Where’s Donnie?

Our parents had just begun to unpack the mound of gear we always brought to the beach—when suddenly Dad realised my brother was missing. I will never forget his reaction. I didn’t know what was happening, but something was to blame for the flurry of activity around me. Something wasn’t right. The frustration in my father’s face was as animated as the disbelief in his voice as he questioned me: “Do you know where your brother is?” I didn’t understand. “Have you seen your brother?” he tried desperately to get through to me, his four-foot, five-year-old son, with missing teeth, White Zink and the classic crew cut worn by men and boys of all ages. “Yes!” I declared, pointing all around. My parents took off in opposite directions, shouting as loud as they could: “Donnie!”, “Donnie!”, “Donnie!”

Crowrd on Bondi Beach, 1968. Photo: Jack Hickson. State Library of NSW – APA-46143.

Crowrd on Bondi Beach, 1968. Photo: Jack Hickson. State Library of NSW – APA-46143.

Suddenly, I had been left in the care of strange people. I felt bewildered. We come to the beach all the time. What was happening?! How confusing it seemed, as I stood there wondering where the others had gone. But, Bondi’s verbal telegraph had already spread the word, north and south along the beach, up into the park and on into the surrounding neighbourhood. In no time, people knew that a snowy-haired, freckle-faced, six-year-old boy had gone missing. It was a community of close-knit, working class people—a community of battlers, who were inclined to look after each other, or at least know who lived ‘round about; a common place where the local storeowners went street to street selling their produce. But, thousands of people would flock to the beach on weekends, pouring in from other suburbs to swim and cool off in the sea. So, the odds of finding Donnie were enormous. The beach was bulging with people. The unbearable heat had people coming and going from the water in droves. Mum and Dad’s calls were drowned out by the lifesavers using their cone-shaped bull horns to spread the word, as other parents joined in because it could just as easily be their kids. Back then, people wanted to help each other, especially if they were locals. There was a genuine sense of community, no matter who you were.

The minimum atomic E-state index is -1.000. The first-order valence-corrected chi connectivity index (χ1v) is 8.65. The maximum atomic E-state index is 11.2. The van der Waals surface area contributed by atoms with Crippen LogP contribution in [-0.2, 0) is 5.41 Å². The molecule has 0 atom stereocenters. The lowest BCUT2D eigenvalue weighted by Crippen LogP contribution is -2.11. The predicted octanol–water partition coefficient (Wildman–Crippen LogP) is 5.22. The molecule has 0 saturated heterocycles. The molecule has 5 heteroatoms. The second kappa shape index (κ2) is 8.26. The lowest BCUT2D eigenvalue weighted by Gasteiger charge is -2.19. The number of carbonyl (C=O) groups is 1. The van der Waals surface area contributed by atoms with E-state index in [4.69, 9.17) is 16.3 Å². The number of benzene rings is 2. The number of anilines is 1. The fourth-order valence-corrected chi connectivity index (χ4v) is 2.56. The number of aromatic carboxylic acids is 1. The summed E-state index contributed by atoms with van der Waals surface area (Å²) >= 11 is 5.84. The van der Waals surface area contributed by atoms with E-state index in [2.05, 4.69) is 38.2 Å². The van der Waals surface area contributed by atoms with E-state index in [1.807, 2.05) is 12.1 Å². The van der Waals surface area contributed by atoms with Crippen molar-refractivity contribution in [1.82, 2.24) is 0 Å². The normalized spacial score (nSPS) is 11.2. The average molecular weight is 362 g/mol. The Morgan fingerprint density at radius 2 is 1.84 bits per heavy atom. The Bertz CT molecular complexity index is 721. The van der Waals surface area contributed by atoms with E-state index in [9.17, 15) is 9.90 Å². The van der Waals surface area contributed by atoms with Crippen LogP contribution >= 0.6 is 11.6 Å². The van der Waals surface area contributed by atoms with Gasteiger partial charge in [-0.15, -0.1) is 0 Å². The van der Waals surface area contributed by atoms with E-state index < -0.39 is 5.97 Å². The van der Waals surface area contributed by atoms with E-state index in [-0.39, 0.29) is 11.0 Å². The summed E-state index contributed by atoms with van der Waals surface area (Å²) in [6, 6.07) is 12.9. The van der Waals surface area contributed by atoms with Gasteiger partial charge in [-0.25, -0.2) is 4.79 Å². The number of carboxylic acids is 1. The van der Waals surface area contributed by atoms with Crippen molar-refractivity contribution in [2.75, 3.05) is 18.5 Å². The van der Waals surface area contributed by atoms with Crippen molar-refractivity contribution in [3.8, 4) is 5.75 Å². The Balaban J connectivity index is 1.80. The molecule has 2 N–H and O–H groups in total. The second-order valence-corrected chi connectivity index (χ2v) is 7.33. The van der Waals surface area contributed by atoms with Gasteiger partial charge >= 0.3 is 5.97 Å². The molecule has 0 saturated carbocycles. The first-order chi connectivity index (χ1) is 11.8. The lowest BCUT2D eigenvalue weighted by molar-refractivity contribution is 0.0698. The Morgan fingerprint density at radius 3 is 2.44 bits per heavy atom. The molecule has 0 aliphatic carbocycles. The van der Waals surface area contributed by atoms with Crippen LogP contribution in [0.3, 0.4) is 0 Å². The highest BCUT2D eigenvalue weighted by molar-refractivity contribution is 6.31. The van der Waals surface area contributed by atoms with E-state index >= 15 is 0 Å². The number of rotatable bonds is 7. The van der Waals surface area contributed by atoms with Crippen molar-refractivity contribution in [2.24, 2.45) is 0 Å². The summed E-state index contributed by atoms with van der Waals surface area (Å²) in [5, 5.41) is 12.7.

It was confusing how he had just disappeared! I remember Mum clutching me tight and how Dad and Uncle Tony had to push back through the crowd of concerned onlookers. It seemed hopeless. But, then word arrived that a couple with a young blonde boy had been stopped up behind the Pavilion, on the walk bridge leading to the Bondi Hotel. Dad sprinted up the beach with a posse of strangers following close behind. A group of local youths had surrounded the couple, who had given Donnie an ice block and disguised him under a broad brimmed hat. As soon as he saw Dad, Donnie pulled away from the woman and they embraced momentarily before he was ushered back to Mum who took us straight home. A normal day at the beach had almost turned into a family tragedy. Whatever happened to the couple who grabbed Donnie, not a word was spoken.

Adam Tolmie

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